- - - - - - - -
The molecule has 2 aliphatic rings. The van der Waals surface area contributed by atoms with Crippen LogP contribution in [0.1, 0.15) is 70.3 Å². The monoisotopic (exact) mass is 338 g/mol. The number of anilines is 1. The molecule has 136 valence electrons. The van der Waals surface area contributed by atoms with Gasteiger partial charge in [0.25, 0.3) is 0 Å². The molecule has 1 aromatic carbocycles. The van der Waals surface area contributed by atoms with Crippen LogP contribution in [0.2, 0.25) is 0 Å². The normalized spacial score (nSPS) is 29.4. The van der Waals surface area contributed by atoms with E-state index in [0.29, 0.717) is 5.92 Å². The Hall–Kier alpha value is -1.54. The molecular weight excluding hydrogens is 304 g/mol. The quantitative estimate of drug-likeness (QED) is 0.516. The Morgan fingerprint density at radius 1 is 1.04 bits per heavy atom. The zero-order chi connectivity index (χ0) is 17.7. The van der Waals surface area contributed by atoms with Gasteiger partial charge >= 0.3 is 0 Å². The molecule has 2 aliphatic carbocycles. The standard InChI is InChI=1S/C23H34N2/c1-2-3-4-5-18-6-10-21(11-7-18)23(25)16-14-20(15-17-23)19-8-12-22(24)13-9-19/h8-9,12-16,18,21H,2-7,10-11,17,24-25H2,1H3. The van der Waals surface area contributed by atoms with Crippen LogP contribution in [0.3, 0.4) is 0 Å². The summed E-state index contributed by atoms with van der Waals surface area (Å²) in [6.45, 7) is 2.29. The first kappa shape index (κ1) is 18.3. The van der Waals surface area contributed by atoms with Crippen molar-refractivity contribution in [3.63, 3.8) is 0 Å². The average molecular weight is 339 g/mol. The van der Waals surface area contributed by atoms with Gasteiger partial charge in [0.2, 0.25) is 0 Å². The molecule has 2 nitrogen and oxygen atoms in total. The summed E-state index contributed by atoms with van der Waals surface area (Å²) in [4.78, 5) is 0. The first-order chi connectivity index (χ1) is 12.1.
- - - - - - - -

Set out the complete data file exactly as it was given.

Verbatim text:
The molecule has 2 aliphatic rings. The van der Waals surface area contributed by atoms with Crippen LogP contribution in [0.1, 0.15) is 70.3 Å². The monoisotopic (exact) mass is 338 g/mol. The number of anilines is 1. The molecule has 136 valence electrons. The van der Waals surface area contributed by atoms with Gasteiger partial charge in [0.25, 0.3) is 0 Å². The molecule has 1 aromatic carbocycles. The van der Waals surface area contributed by atoms with Crippen LogP contribution in [0.2, 0.25) is 0 Å². The normalized spacial score (nSPS) is 29.4. The van der Waals surface area contributed by atoms with E-state index in [0.29, 0.717) is 5.92 Å². The Hall–Kier alpha value is -1.54. The molecular weight excluding hydrogens is 304 g/mol. The quantitative estimate of drug-likeness (QED) is 0.516. The Morgan fingerprint density at radius 1 is 1.04 bits per heavy atom. The zero-order chi connectivity index (χ0) is 17.7. The van der Waals surface area contributed by atoms with Gasteiger partial charge >= 0.3 is 0 Å². The molecule has 2 aliphatic carbocycles. The standard InChI is InChI=1S/C23H34N2/c1-2-3-4-5-18-6-10-21(11-7-18)23(25)16-14-20(15-17-23)19-8-12-22(24)13-9-19/h8-9,12-16,18,21H,2-7,10-11,17,24-25H2,1H3. The van der Waals surface area contributed by atoms with Crippen LogP contribution in [0.3, 0.4) is 0 Å². The summed E-state index contributed by atoms with van der Waals surface area (Å²) in [6.45, 7) is 2.29. The first kappa shape index (κ1) is 18.3. The van der Waals surface area contributed by atoms with Crippen molar-refractivity contribution in [3.63, 3.8) is 0 Å². The average molecular weight is 339 g/mol. The van der Waals surface area contributed by atoms with Gasteiger partial charge in [0.2, 0.25) is 0 Å². The molecule has 2 nitrogen and oxygen atoms in total. The summed E-state index contributed by atoms with van der Waals surface area (Å²) in [4.78, 5) is 0. The first-order chi connectivity index (χ1) is 12.1.